The Student News Site of Tarrant County College

The Collegian

The Student News Site of Tarrant County College

The Collegian

The Student News Site of Tarrant County College

The Collegian

Opinion-Parents spoil chair to spare rod

edcartoonMisbehaving at school used to earn students a good paddling. With the onset of political correctness and lawsuits, children are not receiving the discipline they need.

Instead, corporal punishment is taboo in many school systems. And we are seeing parents paying for their children’s misbehavior.

In the Parker County town of Springtown, the debate over corporal punishment resurfaced recently when Austin Carpenter was paddled by his coach for wearing the wrong shorts to practice. The 12-year-old was hit hard enough to leave a large bruise on the back of his leg.

The Springtown incident crosses the line and makes legitimate spankings more difficult to defend. But when used appropriately as punishment for serious misbehaviors, spanking is sometimes the best form of discipline.

People argue that the lack of respect and discipline apparent in the younger generations is due to a complete lapse by parents and schools to utilize punishments that are adequate deterrents.

Lunch detention is not fun, but it usually is not enough to make a kid say, “I’ll never do that again.”

Some school districts have taken the issue even further. Instead of punishing the students for their negative behavior, they hit the parents where it hurts—in the wallet.

In Aledo, a small suburban city west of Fort Worth, students are routinely written citations by in-house police officers for everything from disrupting the class to possessing tobacco to fighting, result in hundreds of dollars in fines.

A school official said some of the proceeds from those fines are supposed to be funneled into the school for drug awareness and other programs, but so far, the city is pocketing it all.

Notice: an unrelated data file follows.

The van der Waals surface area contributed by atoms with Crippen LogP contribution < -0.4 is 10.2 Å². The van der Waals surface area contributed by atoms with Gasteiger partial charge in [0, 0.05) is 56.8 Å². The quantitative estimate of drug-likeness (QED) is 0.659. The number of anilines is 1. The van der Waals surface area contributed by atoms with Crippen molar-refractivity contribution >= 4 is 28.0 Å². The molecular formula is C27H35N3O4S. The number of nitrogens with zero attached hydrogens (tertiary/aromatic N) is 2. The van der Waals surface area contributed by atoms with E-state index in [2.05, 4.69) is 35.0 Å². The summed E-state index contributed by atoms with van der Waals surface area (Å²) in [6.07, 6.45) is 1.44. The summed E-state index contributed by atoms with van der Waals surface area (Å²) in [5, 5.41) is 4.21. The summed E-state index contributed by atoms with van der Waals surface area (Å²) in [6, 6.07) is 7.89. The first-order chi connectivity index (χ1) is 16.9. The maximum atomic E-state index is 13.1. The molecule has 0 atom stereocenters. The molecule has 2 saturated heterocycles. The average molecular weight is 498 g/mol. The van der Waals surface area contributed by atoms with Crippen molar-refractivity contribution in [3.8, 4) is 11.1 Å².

Some parents have had to pay exorbitant fines for seemingly minor infractions and believe this form of punishment takes the responsibility away from the child and places it on the parent.

Others feel the city is more concerned with generating additional revenue than teaching responsibility and accountability to the youth.

On the bright side, students might actually get that whipping they needed after their parents have to fork over half a week’s paycheck in fines.

If the children are our future, we do not want to teach them that they can break the rules and have someone else pay the consequence.

We are not doing a child any favors by allowing him to get away with ignoring the rules.

In generations past, students would be whipped at school if they misbehaved and then sent home with a note that would probably get them whipped again. Many would likely tell you that it kept them straight and ingrained a strong sense of right and wrong that they carried on to adulthood.

Spankings should never be applied out of anger, or imposed for something the child did by accident or wasn’t old enough to understand.

Appropriate spankings are a consequence for seriously unacceptable behaviors the child knew were against the rules.

That is the kind of tough-love discipline that money cannot buy.

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